Using Heuristics for Supportability Analysis of Adaptive Weapon Systems in Combat

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Samuel H. Amber

The new U.S. Army vision contends that heuristics are practical tools for achieving innovation. Overcoming complex terrain and adaptive hybrid threats in Syria, Iraq, and Afghanistan requires technological innovation. Supportability issues result from modifying deployed weapon systems with new technology for countering these types of threats. Collecting detailed data on deployed weapon systems is constrained in combat zones. A solution for modeling supportability requirements of adaptive weapon systems in a constrained data environment involves heuristics. This modeling effort is achieved by modifying a decision matrix to include heuristics as an alternative field data source.   Continue reading

Survey of Small Business Barriers to Department of Defense Contracts

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Ronnie Schilling, Thomas A. Mazzuchi, and Shahram Sarkani

A key tenet of the Better Buying Power initiatives is to increase small business participation in Department of Defense contracting. The department has had mixed success in retaining small businesses and meeting small business contracting goals. Results of a survey given to 681 small business leaders show many factors commonly exist that prevent small businesses from pursuing defense contracts. Some factors are more common than others, with the most cited factors related to a lack of communication from government leads or to the government taking too long to give approvals and make decisions. Statistical evidence also supports the perceptions, of smaller and newer small businesses, that the defense business is more challenging for them than for their larger and more experienced competitors. However, this turned out to be the case for only a subset of the factors we explored. Continue reading

From the Chairman and Executive Editor

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Dr. Larrie D. Ferreiro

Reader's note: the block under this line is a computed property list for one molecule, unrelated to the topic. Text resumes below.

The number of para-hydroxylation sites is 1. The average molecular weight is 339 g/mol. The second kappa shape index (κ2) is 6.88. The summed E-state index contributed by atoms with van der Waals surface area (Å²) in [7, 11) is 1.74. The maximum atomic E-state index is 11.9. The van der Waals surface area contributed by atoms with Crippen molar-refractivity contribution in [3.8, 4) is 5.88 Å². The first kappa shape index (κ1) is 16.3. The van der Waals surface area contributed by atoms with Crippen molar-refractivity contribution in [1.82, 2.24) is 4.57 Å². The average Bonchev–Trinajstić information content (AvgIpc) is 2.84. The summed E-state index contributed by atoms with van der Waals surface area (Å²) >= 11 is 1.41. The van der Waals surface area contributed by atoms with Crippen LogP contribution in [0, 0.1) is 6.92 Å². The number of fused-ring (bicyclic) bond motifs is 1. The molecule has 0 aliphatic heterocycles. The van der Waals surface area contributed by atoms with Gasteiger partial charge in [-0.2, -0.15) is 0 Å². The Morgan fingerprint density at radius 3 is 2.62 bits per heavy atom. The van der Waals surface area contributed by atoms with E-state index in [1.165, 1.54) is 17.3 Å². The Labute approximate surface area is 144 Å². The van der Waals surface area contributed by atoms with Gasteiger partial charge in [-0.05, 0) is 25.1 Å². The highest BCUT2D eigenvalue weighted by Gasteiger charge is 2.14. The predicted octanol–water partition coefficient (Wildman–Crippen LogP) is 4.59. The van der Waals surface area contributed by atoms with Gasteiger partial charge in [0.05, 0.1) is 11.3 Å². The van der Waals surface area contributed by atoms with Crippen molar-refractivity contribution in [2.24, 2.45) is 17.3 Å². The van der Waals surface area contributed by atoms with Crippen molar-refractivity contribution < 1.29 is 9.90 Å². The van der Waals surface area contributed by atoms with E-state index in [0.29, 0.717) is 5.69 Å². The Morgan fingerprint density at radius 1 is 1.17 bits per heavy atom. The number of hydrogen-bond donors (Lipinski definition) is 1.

Chairman Larrie FerreiroThe theme for this edition of Defense Acquisition Research Journal is “Thinking Small in Order to Think Big,” as many of the articles drill down into the important details of processes and procedures in order to develop larger lessons for defense acquisition. The first article, “Survey of Small Business Barriers to Department of Defense Contracts,” by Ronnie Schilling, Thomas A. Mazzuchi, and Shahram Sarkani, examines the factors that small businesses see as inhibiting them from pursuing defense contracts, which Better Buying Power specifically attempts to encourage. They found that lack of communications and long timelines for approvals and decisions were some of the most important reasons cited by small business leaders. The next article, “Using Heuristics for Supportability Analysis of Adaptive Weapon Systems in Combat,” by Samuel H. Amber argues that, given the difficulty of obtaining supportability data on deployed weapon systems that often have been modified for combat, incorporating heuristics as an alternative field data source in the decision matrix can improve the development of supportability requirements. Continue reading

Precision Strike Annual Review (PSAR-16)

The Precision Strike Association (PSA) will hold its Precision Strike Annual Review (PSAR-16) March 15-16, 2016, at the Waterford Conference Center in Springfield, Virginia. The theme for the annual review will be “Precision Engagement Acquisition Strategy to Support 3rd Offset.” As the nation nears the edge of the technical envelope, it behooves both government and industry to work cooperatively in the new “better, faster, cheaper” acquisition environment to anticipate, get ahead of, and develop the next new thing in precision. As a member of PSA, you will be part of an open forum where the voice of the precision strike community can be heard in the exchange of ideas. Here, the art and science of precision strike, including all aspects of the kill chain, is advocated and advanced. Here, important issues are socialized with a national and global perspective with key Department of Defense and industry leaders. PSA membership provides unique access to senior government officials through our events, many of which are open to PSA members only. For more information on PSA or to register for the annual review, visit